Originally published August 7 2015
Woman goes to get tumor removed, discovers 'evil twin' lodged in her brain
by Amy Goodrich
(NaturalNews) Yamini Karanam, a 26-year-old Indiana University Ph.D. student, knew something was wrong when headaches wouldn't go away and simple conversations or reading articles became the most challenging missions of her day.
"The holiday ended in what she thought was sleep deprivation and exertion. But it ended in two weeks of just sleeping. Then came the headaches. Slips and misses at work followed. It took a while but it finally dawned upon her -- she couldn't understand what she read anymore!" reads her blog.
She went through a set of different doctors and specialists. After a while, they came with the revelation. A cyst or small tumor on the pineal gland, a tiny, pea-like structure in the center of the brain.
However, most neurologists and neurosurgeons across the country found the location of the tumor too dangerous for surgery, leaving her to grow sicker and sicker each day. While the tumor was growing, reading became impossible, pain became unbearable, and walking was unthinkable.
"But the men of science found no correlation between her suffering and the images," she wrote on her blog. "She thought they would take her problems and own them. But they don't and they didn't. There was frustration and anger. Most of all, there was self-doubt. When sanity is in question, the best of us lose ourselves to the answer."
Finally, she wrote: "Could you please put an end to it one way or the other?"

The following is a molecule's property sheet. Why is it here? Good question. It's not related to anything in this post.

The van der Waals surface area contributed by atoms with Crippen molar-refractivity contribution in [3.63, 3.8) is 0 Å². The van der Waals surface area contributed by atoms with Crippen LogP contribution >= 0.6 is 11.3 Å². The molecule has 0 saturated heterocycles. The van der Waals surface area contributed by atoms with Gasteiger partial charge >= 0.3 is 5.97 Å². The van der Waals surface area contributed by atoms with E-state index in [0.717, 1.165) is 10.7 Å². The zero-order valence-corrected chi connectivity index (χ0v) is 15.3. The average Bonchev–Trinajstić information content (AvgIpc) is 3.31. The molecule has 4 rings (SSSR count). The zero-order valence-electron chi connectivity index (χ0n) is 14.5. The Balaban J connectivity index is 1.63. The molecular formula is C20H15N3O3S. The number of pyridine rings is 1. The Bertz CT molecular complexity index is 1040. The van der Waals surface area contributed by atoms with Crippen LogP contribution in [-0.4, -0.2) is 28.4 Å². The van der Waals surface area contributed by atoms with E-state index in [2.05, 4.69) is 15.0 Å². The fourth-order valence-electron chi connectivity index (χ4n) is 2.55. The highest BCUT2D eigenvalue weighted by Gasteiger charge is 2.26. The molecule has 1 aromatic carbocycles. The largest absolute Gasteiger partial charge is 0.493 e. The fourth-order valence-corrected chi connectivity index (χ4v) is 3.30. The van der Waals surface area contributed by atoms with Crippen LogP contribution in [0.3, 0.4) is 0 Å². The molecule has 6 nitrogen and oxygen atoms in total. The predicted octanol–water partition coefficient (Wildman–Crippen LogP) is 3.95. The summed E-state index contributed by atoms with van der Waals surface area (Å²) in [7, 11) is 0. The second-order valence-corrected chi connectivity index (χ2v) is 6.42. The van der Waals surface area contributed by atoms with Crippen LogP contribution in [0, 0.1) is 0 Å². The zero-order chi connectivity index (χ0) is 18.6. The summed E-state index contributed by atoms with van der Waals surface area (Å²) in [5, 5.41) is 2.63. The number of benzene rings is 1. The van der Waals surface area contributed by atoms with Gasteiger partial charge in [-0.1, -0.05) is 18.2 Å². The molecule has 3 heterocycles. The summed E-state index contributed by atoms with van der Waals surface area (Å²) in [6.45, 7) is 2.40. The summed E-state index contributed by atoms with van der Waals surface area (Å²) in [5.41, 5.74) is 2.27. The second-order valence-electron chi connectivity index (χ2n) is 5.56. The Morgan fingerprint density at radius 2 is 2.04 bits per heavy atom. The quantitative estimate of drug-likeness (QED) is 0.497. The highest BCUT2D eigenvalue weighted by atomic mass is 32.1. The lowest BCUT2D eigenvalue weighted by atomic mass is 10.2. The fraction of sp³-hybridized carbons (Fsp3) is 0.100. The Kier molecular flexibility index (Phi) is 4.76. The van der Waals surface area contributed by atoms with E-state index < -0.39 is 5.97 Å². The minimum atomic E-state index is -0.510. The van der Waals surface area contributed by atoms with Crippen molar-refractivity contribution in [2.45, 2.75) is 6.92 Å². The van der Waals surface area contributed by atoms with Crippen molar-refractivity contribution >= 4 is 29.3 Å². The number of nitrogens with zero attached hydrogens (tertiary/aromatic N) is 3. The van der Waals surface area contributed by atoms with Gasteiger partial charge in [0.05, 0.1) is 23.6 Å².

On the edge of desperation, Yamini Karanam eventually found a doctor who was willing to help her. Dr. Hrayr Shahinian, a Los Angles-based physician, known for the development of a non-invasive "keyhole" surgery for extracting brain tumors with a minimum of damage to brain tissue.
During surgery Dr. Hrayr Shahinian made the shocking discovery that the tumor was a teratoma, or an embryonic "evil twin," lodged in her brain, with hair, bone and teeth.
"This is my second one, and I've probably taken out 7,000 or 8,000 brain tumors," Shahinian said.
For modern medicine, the formation of a teratoma is still a rarity and some kind of a mystery. There exist numerous hypotheses on how this can happen. Some believe that it is a fetus in fetu, which means people absorb their underdeveloped embryonic twin while in utero.
Others say that there is no way these tumors are an embryo or twin. According to Dr. Cathy Burnweit, chief of pediatric surgery at Nicklaus Children's Hospital in Miami, these tumors form when germ cells turn into specific cells that can form different types of tissue such as skin, muscle, teeth, bone and hair.
"Although these tumors can originate during embryonic development, they aren't embryos, and they are not a person's 'twin.' They arise from germ cells, which are the cells that go on to later develop into a person's gametes (such as sperm and eggs). At early states, germ cells have the ability to turn into any cell in the body," wrote Rachael Rettner for Live Science.
"The type of tumor that Karanam had occurs 'when a person's own germ cell multiplies abnormally and differentiates into various different, normal tissues, in an abnormal place,'" said Dr. Burnweit, as reported by Live Science. "It has many of the components that a normal body would have, but it is in no way a twin."
Luckily for Karanam, this extremely rare form of a tumor is almost always benign, meaning they don't spread throughout the body, and once they are removed, survival rates are very high and recovery shouldn't take too long according to Shahinian.
Teratomas may be a rarity, but this case in not the first to hit the news. Remember the British man, Gavin Hyatt, who "gave birth" to his twin when a tumor started to push its way out of his abdomen? Or not so long ago, Hong Kong doctors discovered two partially developed fetuses inside a baby's tummy.
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